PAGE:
The layout of the houses in the new areas follows very much that of the former development. The residential roads are, for the most part, a series of curves forming a pattern of islands or 'super-blocks' into which run culs-de-sac. Sometimes these form loops with grass areas in the centre, sometimes the terminations of the culs-de-sac are connected by footpaths. In many cases, following some of the attractive effects in the earlier north-west and south-west sections, the conventional front gardens separated by hedges or fences are eliminated, and instead lawns stretch in front of the houses which gives a pleasing open effect. The first housing groups, as early as the nineteen twenties, had these open forecourts, but it was found that most occupiers prefer front gardens for their own cultivation, and both methods have been employed since. Trees either line the roadways or are grouped in particular spots, and wherever possible existing trees are preserved. The landscaping of the residential areas of the earlier Welwyn was brilliantly effective in producing a setting of trees and shrubs and lawns for houses of all kinds, as near to a natural grouping as possible. Its aim was to bring the country, with much that makes it delightful - the sense of peace, the seasonal changes, the sound of the wind in the trees and the song of birds - into the residential area. The older parts of Welwyn planned on these lines constitute some of the most pleasing residential areas in England.

A special nursery - Digswell Nurseries, Ltd. - was started at the time of the foundation of the town in 1921 to supply it with trees and shrubs for landscaping, and the firm was taken over and extended by the development corporation and is continuing the work both in Wewyn Garden City and Hatfield. Of course in the early stages when small trees and shrubs have just been planted the roads are apt to look a little bare, but even after a few years the new districts are beginning to have something of the charm of the older.

The houses vary with the architects and with the types and sizes, but there seems to be a pervading spirit which gives them unity. It might be described as a liking for plain walls with careful attention to the placing of the windows on the wall space; and as design actuated by a taste for simplicity and good proportion, very much in the spirit of the Georgian tradition. Much has been due to the influence of Louis de Soissons who was responsible for the design of many of the earlier houses, and whose work has much of Georgian character. It must be admitted that some of the terrace houses for the lower income groups hardly live up to these standards, but the majority certainly do. Among the best of recent groups from an aesthetic standpoint are four terraces of three-storey houses (a flat on the ground floor and maisonette above) on a hill in the north-west area which occupy the four corners at the crossing of Knightsfield with Digswell Road. The proportions are excellent, the detailing is of a refined character while some delightful stylistic balconies are introduced. In these four short terraces much of the grace of Georgian domestic architecture at its best is revived. That they are designed by the firm of architects, Louis de Soissons, Peacock, Hodges and Robertson, which has been responsible for a large amount of the housing in the new town, is testimony that the spirit that actuated the architecture of the original town still prevails.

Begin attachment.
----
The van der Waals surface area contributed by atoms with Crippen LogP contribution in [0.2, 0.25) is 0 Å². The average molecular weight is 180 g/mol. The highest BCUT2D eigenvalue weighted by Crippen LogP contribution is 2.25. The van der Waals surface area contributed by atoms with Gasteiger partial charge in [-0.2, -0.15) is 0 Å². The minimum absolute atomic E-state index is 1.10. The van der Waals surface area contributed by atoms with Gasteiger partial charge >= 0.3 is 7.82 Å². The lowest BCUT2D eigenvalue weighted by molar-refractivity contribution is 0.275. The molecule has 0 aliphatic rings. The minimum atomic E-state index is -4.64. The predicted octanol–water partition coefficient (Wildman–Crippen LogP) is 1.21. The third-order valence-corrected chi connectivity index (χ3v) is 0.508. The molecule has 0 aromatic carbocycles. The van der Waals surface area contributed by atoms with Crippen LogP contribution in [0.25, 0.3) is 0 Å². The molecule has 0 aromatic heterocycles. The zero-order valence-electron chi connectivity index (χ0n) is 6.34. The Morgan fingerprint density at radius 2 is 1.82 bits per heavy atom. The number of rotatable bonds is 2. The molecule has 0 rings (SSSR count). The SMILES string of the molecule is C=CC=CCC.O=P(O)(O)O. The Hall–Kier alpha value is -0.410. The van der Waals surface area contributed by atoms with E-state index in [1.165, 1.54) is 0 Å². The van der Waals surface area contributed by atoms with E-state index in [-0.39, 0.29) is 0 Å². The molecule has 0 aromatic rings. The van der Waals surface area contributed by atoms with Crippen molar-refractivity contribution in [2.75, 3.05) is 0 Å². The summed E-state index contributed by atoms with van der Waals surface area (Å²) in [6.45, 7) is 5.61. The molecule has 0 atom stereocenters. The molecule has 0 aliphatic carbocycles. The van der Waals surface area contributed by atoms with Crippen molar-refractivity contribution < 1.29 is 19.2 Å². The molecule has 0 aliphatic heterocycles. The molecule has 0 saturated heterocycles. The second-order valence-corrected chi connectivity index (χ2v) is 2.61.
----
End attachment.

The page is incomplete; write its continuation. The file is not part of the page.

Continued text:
As most of the building in the early period of the development of the new town had been in the south-east area, it is here that are found the chief completed examples of unit and minor unit centres. Woodhall, which had been partially built before the war with ten shops, has nearly trebled its size, while the new minor unit centres of Ludwick and Hatfield Hyde have been completed.

Woodhall consists of a considerable number of buildings grouped round an oval open space which makes it a large and fully equipped neighbourhood centre. To the north of the green is a curved convex three-storey block with 26 shops and a bank with bachelor flats over and a service way at the rear. On plots to the north-east is a Methodist Church and Hall, and beyond in the same direction is a public house. To the east of the central green is a Pentecostal Church, a Health Centre, and sites for an old people's home, day nursery and nursery school. Curved along the south of the centre are semi-detached and terrace houses, terminating in the southern curve with another public house. To the west is a Community Centre, an Old Folks' Club, a Roman Catholic Church and a Congregational Church and Hall. One might say what more could one wish, for the centre of a large neighbourhood, unless it be a cinema, and even that in the days of television is problematical. Halls for dancing, amateur drama and music exist in the various church halls and the community centre. If there is one criticism it is that the buildings are a little scattered; a more compact arrangement around a more exclusively pedestrian area might have had advantages.

Welwyn Garden City: Hatfield Hyde Centre